CASEY SADLER, RIGHT HANDED PITCHER
|Born: July 13, 1990
Height: 6′ 4″
Drafted: 25th Round, 747th Overall, 2010
How Acquired: Draft
College: Western Oklahoma State
WTM’S PIRATE PLAYER PROFILES
|Sadler was an Oklahoma State recruit. He threw 89-93 with a cutter and curve. His 2009 JC stats, especially the BB and K numbers, were impressive, but although he was the ace on a team that went 56-6, his ERA was actually above the team average and his K rate was below the average. He signed in late June.
Pitched rather sparingly for unknown reasons. He did well in July, but struggled a little in August. He only threw eight innings that month, so maybe the Pirates were concerned about his workload. For the season opponents hit .309 against him. He did have good walk and K numbers. At the time, he was throwing mainly in the upper-80s.
Sadler opened 2011 in extended spring training but joined West Virginia in mid-April. Except for one start he pitched in relief, mostly in roughly two-inning stints. He pitched decently early in the season, but starting around mid-season was lights-out.
First half: 31 IP, 32 H, 11 BB, 25 K, 1.39 WHIP, 3.48 ERA.
For the season he had a .213 opponents’ average, with a huge platoon split: left-handed batters hit .290 against him, right handers .157. This probably has something to do with the fact that he throws sidearm. I’m not sure whether that’s a new development. I do know that his velocity increased in 2011, as he was sitting around 92 and touching a little higher.
Sadler opened the season in the Bradenton bullpen, but he made a spot start in May and then shifted permanently to the rotation in June. He was surprisingly successful, posting a 3.56 ERA as a starter until he seemingly tired in August. He probably won’t be a starter over the long term. For one thing, his K rate was 5.7, compared to 8.1 as a reliever. For another, he continued to have a significant platoon split, holding right-handed hitters to a .232 average, while left-handed hitters batted .280 against him with a much lower K rate. The fact that the Pirates were inclined to keep him in the rotation for much of the year–he even led the Marauders in innings, with the help of Tyler Waldron’s and Jameson Taillon’s promotions–shows that they regard him as more than an organizational pitcher.
Sadler spent the season in the Altoona rotation, except that he missed most of July after getting hit with a line drive, and then he moved up to Indianapolis for his last start. He continued to pitch well, except the bottom fell out of his K rate. He had almost no platoon split this time. Sadler was eligible for the Rule 5 draft after the season, but the Pirates added him to the 40-man roster.
Sadler opened the season in the Indianapolis rotation and got off to a strong start, going 3-0, 1.67 in April. The Pirates called him up for brief stints in May, June and August, using him solely in relief. Out of the bullpen, his velocity was a little over 92 mph and he relied almost entirely on his slider as a secondary pitch. He didn’t have great success in the majors and didn’t finish the minor league season strongly, posting ERAs of 4.38 and 4.43 in July and August, respectively. A lot of that appears to have been BABIP-driven, as he had figures of .208 and .254 in his two best months (April and June) and .336 and .333 in the season’s final two months. For the year, opponents in AAA hit 266/308/395 against Sadler, but they batted .305 against him after June, with a .464 slugging average. He had no real platoon split. The Pirates called Sadler up for September but he threw only one inning.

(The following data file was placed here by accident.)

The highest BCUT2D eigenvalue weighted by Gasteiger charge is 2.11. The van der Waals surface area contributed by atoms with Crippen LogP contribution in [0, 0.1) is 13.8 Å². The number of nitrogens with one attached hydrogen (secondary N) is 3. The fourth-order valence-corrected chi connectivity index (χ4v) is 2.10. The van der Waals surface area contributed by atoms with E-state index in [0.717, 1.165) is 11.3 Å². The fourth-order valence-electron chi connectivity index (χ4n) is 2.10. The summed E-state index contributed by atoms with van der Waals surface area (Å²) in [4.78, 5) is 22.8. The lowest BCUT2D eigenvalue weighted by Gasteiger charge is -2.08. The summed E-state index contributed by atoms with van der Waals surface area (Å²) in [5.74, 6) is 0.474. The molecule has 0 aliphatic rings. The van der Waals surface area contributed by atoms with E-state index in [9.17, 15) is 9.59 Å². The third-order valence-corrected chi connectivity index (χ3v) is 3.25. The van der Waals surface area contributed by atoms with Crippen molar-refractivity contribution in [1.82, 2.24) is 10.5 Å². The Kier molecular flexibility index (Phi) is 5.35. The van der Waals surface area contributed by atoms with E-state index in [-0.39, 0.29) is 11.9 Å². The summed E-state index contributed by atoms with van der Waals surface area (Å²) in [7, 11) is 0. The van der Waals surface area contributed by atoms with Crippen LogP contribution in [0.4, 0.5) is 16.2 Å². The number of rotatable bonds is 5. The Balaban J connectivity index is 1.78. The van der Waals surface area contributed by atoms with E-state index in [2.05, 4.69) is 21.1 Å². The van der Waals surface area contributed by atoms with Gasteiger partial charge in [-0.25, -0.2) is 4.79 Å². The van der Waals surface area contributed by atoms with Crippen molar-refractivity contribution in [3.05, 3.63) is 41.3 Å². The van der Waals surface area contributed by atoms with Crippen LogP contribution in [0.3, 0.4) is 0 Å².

Sadler’s first game was with the Pirates in a spot start. He pitched very well over five innings and got his first major league win. After that, he went to Indianapolis. He pitched well there initially, but beginning in late May he struggled in some of his starts, having uncharacteristic trouble throwing strikes. Over his last 34.1 IP he had a 7.08 ERA and 17 walks, including a ten-run debacle in his final start. In late June he went on the AAA disabled list with a forearm strain, which apparently had been bothering him all year. He didn’t respond to rest and, about a month later, had a platelet rich plasma injection. That effectively ended his season and the Pirates moved him to the 60-day disabled list to clear roster space on September 1. He ended up having Tommy John surgery after the season.
Sadler missed the season due to the surgery.
Sadler doesn’t have a high ceiling, but he’s a very serviceable pitcher who can start or relieve, so he’s provided good depth for the Pirates. The elbow surgery obviously eliminated that for the 2016 season. The Pirates ended up outrighting him to the minors at the start of the off-season to save a roster spot. In January, they released him, then re-signed him to a minor league deal for 2016. (I’m not exactly sure what that accomplished, but it probably changed the terms of his employment in some technical way.) He spent 2016 rehabbing and signed a minor league contract with the Pirates for 2017.
|2017: Minor League Salary|
|Signing Bonus: $100,000
MiLB Debut: 2010
MLB Debut: 5/2/2014
MiLB FA Eligible: 2017
MLB FA Eligible: N/A
Rule 5 Eligible: Eligible
Added to 40-Man: 11/20/2013 (since removed)
Options Remaining: 1 (USED: 2014, 2015)
MLB Service Time: 0.086
|June 8, 2010: Drafted by the Pittsburgh Pirates in the 25th round, 747th overall pick; signed on June 28.
November 20, 2013: Contract purchased by the Pittsburgh Pirates.
November 6, 2015: Outrighted to Triple-A by the Pittsburgh Pirates.
January 8, 2016: Released by the Pittsburgh Pirates and re-signed as a minor league free agent the same day.